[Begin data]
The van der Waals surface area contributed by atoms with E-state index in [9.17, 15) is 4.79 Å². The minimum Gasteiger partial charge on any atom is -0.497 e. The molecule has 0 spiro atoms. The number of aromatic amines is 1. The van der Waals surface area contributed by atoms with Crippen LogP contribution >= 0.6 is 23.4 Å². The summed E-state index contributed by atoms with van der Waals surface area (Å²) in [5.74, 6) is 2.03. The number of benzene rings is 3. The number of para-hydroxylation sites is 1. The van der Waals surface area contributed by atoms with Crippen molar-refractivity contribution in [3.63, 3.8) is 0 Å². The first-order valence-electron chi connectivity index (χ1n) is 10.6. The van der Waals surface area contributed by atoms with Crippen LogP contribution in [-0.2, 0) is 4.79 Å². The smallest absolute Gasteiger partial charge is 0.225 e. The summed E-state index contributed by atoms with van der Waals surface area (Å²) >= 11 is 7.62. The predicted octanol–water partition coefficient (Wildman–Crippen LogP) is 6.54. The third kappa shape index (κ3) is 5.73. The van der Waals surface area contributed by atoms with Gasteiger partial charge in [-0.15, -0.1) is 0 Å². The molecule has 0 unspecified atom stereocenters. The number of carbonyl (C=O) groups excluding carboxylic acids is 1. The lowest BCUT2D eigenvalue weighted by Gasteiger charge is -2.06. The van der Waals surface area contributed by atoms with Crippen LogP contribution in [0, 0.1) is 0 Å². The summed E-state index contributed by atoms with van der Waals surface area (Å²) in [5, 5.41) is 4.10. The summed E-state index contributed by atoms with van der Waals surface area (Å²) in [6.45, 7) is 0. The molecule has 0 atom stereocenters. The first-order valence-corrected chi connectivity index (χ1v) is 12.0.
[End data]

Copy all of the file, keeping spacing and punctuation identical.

The van der Waals surface area contributed by atoms with E-state index in [9.17, 15) is 4.79 Å². The minimum Gasteiger partial charge on any atom is -0.497 e. The molecule has 0 spiro atoms. The number of aromatic amines is 1. The van der Waals surface area contributed by atoms with Crippen LogP contribution >= 0.6 is 23.4 Å². The summed E-state index contributed by atoms with van der Waals surface area (Å²) in [5.74, 6) is 2.03. The number of benzene rings is 3. The number of para-hydroxylation sites is 1. The van der Waals surface area contributed by atoms with Crippen molar-refractivity contribution in [3.63, 3.8) is 0 Å². The first-order valence-electron chi connectivity index (χ1n) is 10.6. The van der Waals surface area contributed by atoms with Crippen LogP contribution in [-0.2, 0) is 4.79 Å². The smallest absolute Gasteiger partial charge is 0.225 e. The summed E-state index contributed by atoms with van der Waals surface area (Å²) >= 11 is 7.62. The predicted octanol–water partition coefficient (Wildman–Crippen LogP) is 6.54. The third kappa shape index (κ3) is 5.73. The van der Waals surface area contributed by atoms with Gasteiger partial charge in [-0.15, -0.1) is 0 Å². The molecule has 0 unspecified atom stereocenters. The number of carbonyl (C=O) groups excluding carboxylic acids is 1. The lowest BCUT2D eigenvalue weighted by Gasteiger charge is -2.06. The van der Waals surface area contributed by atoms with Crippen LogP contribution in [0, 0.1) is 0 Å². The summed E-state index contributed by atoms with van der Waals surface area (Å²) in [5, 5.41) is 4.10. The summed E-state index contributed by atoms with van der Waals surface area (Å²) in [6.45, 7) is 0. The molecule has 0 atom stereocenters. The first-order valence-corrected chi connectivity index (χ1v) is 12.0.